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Male group exercise instructor showing the calories expended on his phone which will be converted to free memberships for physically inactive people

Holmes Place supports Portuguese Cardiology Foundation Across Portugal

Holmes Place Portugal has forged a partnership with the Portuguese Cardiology Foundation to raise the issue of physical inactivity among the national population. It is written by Ray Algar, founder of Gymtopia.

‘Month of the heart’ is how Portugal uses May to encourage its citizens to embed just a little more physical activity into their everyday lives. Like many Europeans, the Portuguese are failing to move enough – a European Commission study from 2014 reported that more than six in 10 adults never exercise or take part in sport, ranking the Portuguese 27 from 29 countries. By comparison, Sweden topped the table with fewer than one in 10 never active. Holmes Place – which operates 19 clubs and studios in Portugal – recognised an opportunity to join the national inactivity debate by partnering with the Portuguese Cardiology Foundation. The charitable foundation exists to reduce the incidence of cardiovascular disease, which accounts for three in 10 of all deaths in Portugal. The Foundation believes small lifestyle changes can nudge people towards a healthier future by reducing their risk of heart disease and stroke.


Brandon Rayburn is standing and holding a wheelchair above his head

Project Walk – The Claremont Club Claremont, Los Angeles

The story of how a near-fatal traffic accident is transforming a health club into a world-class facility for people living with a spinal chord injury. It is written by Ray Algar, founder of Gymtopia.

Mike Alpert’s early career was as a Californian stockbroker with Shearson Lehman Brothers, but it was a move to Oregon that profoundly changed his life. He had been drawn to Oregon for the winter skiing, but soon after arriving decided with a close friend to create The Athletic Club of Bend, a new multi-use athletic, aquatic, tennis and social club. One programme they started was for children with severe physically disabilities called ‘US Able Oregon’ and Mike began twice-weekly warm water pool sessions with a 5-year-old boy living with severe spina bifida. Alpert was always struck by the joy these sessions brought to a boy who would never walk again and asked himself why the club was not doing more programmes like this. “I became somewhat obsessed with wanting to do more of these kinds of things. That 5-year-old boy changed my life and gave me meaning” Alpert says.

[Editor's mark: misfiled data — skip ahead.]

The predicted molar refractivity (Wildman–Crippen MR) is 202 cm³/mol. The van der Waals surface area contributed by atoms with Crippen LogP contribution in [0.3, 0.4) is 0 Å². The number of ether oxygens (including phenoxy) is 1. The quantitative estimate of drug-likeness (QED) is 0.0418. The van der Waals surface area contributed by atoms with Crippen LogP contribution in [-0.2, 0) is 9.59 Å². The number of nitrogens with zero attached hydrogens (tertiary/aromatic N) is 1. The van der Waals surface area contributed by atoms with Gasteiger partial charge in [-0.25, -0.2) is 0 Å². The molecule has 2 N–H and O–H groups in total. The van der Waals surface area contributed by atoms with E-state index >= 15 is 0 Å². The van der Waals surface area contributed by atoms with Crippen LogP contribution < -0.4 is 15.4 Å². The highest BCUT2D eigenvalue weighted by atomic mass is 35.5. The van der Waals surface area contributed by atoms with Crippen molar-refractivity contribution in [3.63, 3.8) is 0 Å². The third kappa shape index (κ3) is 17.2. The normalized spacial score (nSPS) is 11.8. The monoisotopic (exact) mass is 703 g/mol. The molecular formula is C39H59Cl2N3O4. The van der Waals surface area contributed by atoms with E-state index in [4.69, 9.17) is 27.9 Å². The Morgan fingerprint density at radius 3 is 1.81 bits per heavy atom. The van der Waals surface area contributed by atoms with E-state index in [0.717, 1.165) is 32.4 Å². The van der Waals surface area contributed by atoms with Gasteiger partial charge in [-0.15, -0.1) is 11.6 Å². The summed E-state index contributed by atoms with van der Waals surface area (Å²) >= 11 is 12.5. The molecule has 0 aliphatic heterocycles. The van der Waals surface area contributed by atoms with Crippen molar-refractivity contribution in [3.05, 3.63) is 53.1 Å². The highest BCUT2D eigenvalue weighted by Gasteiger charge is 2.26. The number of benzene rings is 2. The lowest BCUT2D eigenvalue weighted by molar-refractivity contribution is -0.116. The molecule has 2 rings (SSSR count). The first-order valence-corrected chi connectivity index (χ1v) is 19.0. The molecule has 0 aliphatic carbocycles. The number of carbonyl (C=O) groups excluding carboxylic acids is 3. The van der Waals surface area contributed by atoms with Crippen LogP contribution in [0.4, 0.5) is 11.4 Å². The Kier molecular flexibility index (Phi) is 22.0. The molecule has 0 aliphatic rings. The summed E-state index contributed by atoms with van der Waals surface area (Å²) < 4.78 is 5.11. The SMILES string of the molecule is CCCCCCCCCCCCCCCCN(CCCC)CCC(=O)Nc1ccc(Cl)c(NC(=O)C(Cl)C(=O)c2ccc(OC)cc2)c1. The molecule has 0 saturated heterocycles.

Alpert eventually returned to California where since 1997 he has been the president and CEO of The Claremont Club. Founded in 1973, the health club, fitness and wellness centre nestles in seven and a half hectares (19 acres) in the city of Claremont, around 52 kilometres east of downtown Los Angeles where it serves more than 10,000 members. The inclusive operating philosophy that Alpert embedded in his earlier Oregon club is evident here, which is why this year it was the recipient of IHRSA’s Outstanding Community Service Award. Each year, IHRSA selects one club making a difference in, and beyond, their community.


A group of men and women taking part in the Dancing Parkinson’s YYC programme taught by Decidedly Jazz Danceworks using a Dance Education model from the University of Calgary, Alberta, Canada - Gymtopia.org

Dancing Parkinson’s YYC programme Calgary, Canada

Launched in 2013 as a pilot project, Dancing Parkinson’s YYC provides dance classes to people with Parkinson disease, their spouses, friends and care partners. It is based on the simple belief that ‘dancing is good for us’. With live musical accompaniment and a focus on rhythm and musicality, body awareness, muscle development, coordination and socializing, Dancing Parkinson’s YYC brings together the style of Decidedly Jazz Danceworks with a Dance Education model used at the University of Calgary, Alberta, Canada.  The program is dedicated to enhancing people’s quality of life through the arts.

 

 


The fitness brand has so far raised US$100,000 for the EquiCenter charity

Movement, Community, Service – Midtown Athletic Club Rochester, New York State, USA

This is the story of how Midtown Athletic Club located in the American state of New York has for more than forty years used generosity to build strong community connections. It is written by Ray Algar, founder of Gymtopia.

I have long been interested in how connected and rooted a club is within its immediate community. When a health club opens in a neighbourhood, it plugs into both its infrastructure and community of people. It can be likened to a symbiotic (from Greek – ‘living together’) relationship as found in nature. When I look at some of the world’s most remarkable health club brands, I often discover a strategic intent that they play a proactive part in the prosperity of the community; they are not just there harvesting its resources. They forge a reputation for compassion and generosity and over time become an influential, valued and integral part of the community. So this month, I want to share the story of how Midtown Athletic Clubs in the United States has embraced a strong sense of corporate citizenship and a wider definition of community to enable its clubs to flourish even as the competitive landscape intensifies. In just five years time, this privately owned business celebrates its 50th anniversary so I believe there is a lot we can learn from this mature brand.